He is given pause by a terrible shrieking which seems to come from all around him. Thunder rings out as lightning crashes in the skies which turn instantly dark above the castle's courtyard. A steady hissing from can be heard from above joined by a low rattling noise. Gathering his wits, BAALAK transforms his lower half into a bonfire to illuminate the menacing courtyard.
ENTER LEDUSA; a towering seven foot tall, slender snake-bodied Gorgon woman with large jet-black opaque eyes and a bakers’ dozen of venomous snakes for hair.
Who dares to enter Ledusa’s domain and take mine most prized possession?
The Gorgon slithers out of the dark and circles around Baalak as her angry forked-tongue lashes in and out of her fanged mouth.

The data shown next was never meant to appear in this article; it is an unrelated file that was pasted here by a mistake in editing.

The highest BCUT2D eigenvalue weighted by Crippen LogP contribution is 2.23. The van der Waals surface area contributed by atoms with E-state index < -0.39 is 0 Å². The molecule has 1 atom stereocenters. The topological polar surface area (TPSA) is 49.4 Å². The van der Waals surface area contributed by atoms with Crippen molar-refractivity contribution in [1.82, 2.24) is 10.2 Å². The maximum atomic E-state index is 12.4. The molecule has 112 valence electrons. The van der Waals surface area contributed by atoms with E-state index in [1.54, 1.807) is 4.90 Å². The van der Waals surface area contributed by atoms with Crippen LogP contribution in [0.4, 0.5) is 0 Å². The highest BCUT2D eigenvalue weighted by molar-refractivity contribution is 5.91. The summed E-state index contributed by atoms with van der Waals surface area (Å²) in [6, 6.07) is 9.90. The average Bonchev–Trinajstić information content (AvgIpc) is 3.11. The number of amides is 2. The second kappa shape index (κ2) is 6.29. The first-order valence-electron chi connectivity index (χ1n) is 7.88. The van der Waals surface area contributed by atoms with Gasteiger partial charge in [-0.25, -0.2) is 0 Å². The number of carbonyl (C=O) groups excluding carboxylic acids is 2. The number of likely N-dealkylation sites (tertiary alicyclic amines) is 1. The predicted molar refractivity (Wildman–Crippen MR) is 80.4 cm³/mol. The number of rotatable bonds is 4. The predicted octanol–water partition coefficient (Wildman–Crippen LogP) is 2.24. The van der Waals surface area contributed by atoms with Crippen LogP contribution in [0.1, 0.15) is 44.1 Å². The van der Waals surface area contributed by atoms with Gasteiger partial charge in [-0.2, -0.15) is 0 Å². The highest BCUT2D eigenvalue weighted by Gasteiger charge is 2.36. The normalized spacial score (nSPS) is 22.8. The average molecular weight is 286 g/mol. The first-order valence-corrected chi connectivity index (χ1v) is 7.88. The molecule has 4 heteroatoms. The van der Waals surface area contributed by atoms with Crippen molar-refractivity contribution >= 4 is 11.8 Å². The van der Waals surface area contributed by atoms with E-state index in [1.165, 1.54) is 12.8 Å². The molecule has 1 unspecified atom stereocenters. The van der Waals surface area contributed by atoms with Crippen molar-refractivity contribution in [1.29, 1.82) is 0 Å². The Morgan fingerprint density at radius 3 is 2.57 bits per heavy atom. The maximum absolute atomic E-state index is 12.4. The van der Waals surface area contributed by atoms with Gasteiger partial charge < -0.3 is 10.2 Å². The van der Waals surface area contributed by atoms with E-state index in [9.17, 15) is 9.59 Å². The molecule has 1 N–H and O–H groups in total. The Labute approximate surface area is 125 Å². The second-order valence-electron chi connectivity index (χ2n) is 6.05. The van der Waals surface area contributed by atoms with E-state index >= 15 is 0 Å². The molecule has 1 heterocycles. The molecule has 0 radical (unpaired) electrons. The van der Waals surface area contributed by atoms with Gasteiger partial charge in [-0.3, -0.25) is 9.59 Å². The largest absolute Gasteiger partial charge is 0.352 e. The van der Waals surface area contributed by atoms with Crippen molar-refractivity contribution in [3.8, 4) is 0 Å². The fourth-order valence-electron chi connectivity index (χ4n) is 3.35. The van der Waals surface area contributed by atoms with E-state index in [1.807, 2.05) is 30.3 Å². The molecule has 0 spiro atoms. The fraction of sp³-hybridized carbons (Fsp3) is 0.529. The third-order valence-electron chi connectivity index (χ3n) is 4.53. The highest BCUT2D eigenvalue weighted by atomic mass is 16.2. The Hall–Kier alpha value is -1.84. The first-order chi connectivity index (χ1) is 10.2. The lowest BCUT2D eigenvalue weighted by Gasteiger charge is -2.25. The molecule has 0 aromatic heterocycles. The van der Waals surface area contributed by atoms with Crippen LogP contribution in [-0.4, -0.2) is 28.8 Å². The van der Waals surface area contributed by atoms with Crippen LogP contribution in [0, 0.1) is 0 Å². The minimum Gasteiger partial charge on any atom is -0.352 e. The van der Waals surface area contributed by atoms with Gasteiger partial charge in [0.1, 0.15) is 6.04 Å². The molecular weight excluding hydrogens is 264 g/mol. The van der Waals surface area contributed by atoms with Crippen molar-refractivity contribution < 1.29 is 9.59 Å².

Keeping his eyes turned downward to avoid eye contact with her, BAALAK speaks.
Baalak, son of Oberon, dares angel.
Flee now and thee will be spared.
LEDUSA cackles loudly and smashes her rattlesnake-like tail onto the stone floor, splintering it with a spray of debris in all directions.
Ledusa flees from no mortal; be they warrior man or changeling child!
Thou hast one last chance to flee intact creature,
I wouldst be on mine way back to the cavern of the weyard,
And beest done with this quest to bejewel truest loves' eyes once more.
LEDUSA’s eyes grow wider with an abyss of darkness as she menacingly places her snouted-face in front of BAALAK’s forehead but he does not look up.
The Weyard Sisters of Dunsinane?!
I should have smelt those strumpets’ stench on ye, child.
Fear not, I will aid ye in thine quest if ye will grant me one indulgence.
BAALAK is surprised but intrigued as LEDUSA’s form deflates in stature and her features turn less imposing.
Thee wilt not fool me into looking into thy eyes, creature.